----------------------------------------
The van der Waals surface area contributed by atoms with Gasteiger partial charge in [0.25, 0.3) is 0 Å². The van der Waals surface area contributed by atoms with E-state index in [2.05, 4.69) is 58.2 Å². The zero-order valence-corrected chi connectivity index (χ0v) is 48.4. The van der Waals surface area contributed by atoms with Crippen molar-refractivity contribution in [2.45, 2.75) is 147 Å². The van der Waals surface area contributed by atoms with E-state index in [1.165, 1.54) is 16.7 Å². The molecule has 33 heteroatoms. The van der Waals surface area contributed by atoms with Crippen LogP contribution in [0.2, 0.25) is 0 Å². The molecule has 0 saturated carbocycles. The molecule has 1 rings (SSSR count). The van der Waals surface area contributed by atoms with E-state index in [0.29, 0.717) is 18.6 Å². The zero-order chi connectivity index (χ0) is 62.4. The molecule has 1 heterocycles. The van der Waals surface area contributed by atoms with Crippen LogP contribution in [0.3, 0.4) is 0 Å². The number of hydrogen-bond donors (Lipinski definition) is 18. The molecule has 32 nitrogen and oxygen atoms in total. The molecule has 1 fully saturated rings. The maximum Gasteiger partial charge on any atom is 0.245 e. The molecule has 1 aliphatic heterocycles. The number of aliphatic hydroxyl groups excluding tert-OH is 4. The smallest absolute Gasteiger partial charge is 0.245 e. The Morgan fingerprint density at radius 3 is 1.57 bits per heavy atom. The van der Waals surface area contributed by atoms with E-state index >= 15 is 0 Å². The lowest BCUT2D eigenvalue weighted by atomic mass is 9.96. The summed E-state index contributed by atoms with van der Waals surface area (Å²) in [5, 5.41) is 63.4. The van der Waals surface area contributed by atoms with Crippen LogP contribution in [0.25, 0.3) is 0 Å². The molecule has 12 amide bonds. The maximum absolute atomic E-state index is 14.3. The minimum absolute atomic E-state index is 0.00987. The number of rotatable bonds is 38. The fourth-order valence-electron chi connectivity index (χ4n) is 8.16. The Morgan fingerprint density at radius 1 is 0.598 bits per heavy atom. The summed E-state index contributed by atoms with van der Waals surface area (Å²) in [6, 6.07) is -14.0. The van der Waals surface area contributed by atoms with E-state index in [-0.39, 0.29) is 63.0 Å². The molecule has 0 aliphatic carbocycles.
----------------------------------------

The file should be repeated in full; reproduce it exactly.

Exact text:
The van der Waals surface area contributed by atoms with Gasteiger partial charge in [0.25, 0.3) is 0 Å². The van der Waals surface area contributed by atoms with E-state index in [2.05, 4.69) is 58.2 Å². The zero-order valence-corrected chi connectivity index (χ0v) is 48.4. The van der Waals surface area contributed by atoms with Crippen molar-refractivity contribution in [2.45, 2.75) is 147 Å². The van der Waals surface area contributed by atoms with E-state index in [1.165, 1.54) is 16.7 Å². The molecule has 33 heteroatoms. The van der Waals surface area contributed by atoms with Crippen LogP contribution in [0.2, 0.25) is 0 Å². The molecule has 0 saturated carbocycles. The molecule has 1 rings (SSSR count). The van der Waals surface area contributed by atoms with E-state index in [0.29, 0.717) is 18.6 Å². The zero-order chi connectivity index (χ0) is 62.4. The molecule has 1 heterocycles. The van der Waals surface area contributed by atoms with Crippen LogP contribution in [0.3, 0.4) is 0 Å². The number of hydrogen-bond donors (Lipinski definition) is 18. The molecule has 32 nitrogen and oxygen atoms in total. The molecule has 1 fully saturated rings. The maximum Gasteiger partial charge on any atom is 0.245 e. The molecule has 1 aliphatic heterocycles. The number of aliphatic hydroxyl groups excluding tert-OH is 4. The smallest absolute Gasteiger partial charge is 0.245 e. The Morgan fingerprint density at radius 3 is 1.57 bits per heavy atom. The van der Waals surface area contributed by atoms with E-state index >= 15 is 0 Å². The lowest BCUT2D eigenvalue weighted by atomic mass is 9.96. The summed E-state index contributed by atoms with van der Waals surface area (Å²) in [5, 5.41) is 63.4. The van der Waals surface area contributed by atoms with Crippen LogP contribution in [0.25, 0.3) is 0 Å². The molecule has 12 amide bonds. The maximum absolute atomic E-state index is 14.3. The minimum absolute atomic E-state index is 0.00987. The number of rotatable bonds is 38. The fourth-order valence-electron chi connectivity index (χ4n) is 8.16. The Morgan fingerprint density at radius 1 is 0.598 bits per heavy atom. The summed E-state index contributed by atoms with van der Waals surface area (Å²) in [6, 6.07) is -14.0. The van der Waals surface area contributed by atoms with E-state index in [-0.39, 0.29) is 63.0 Å². The molecule has 0 aliphatic carbocycles.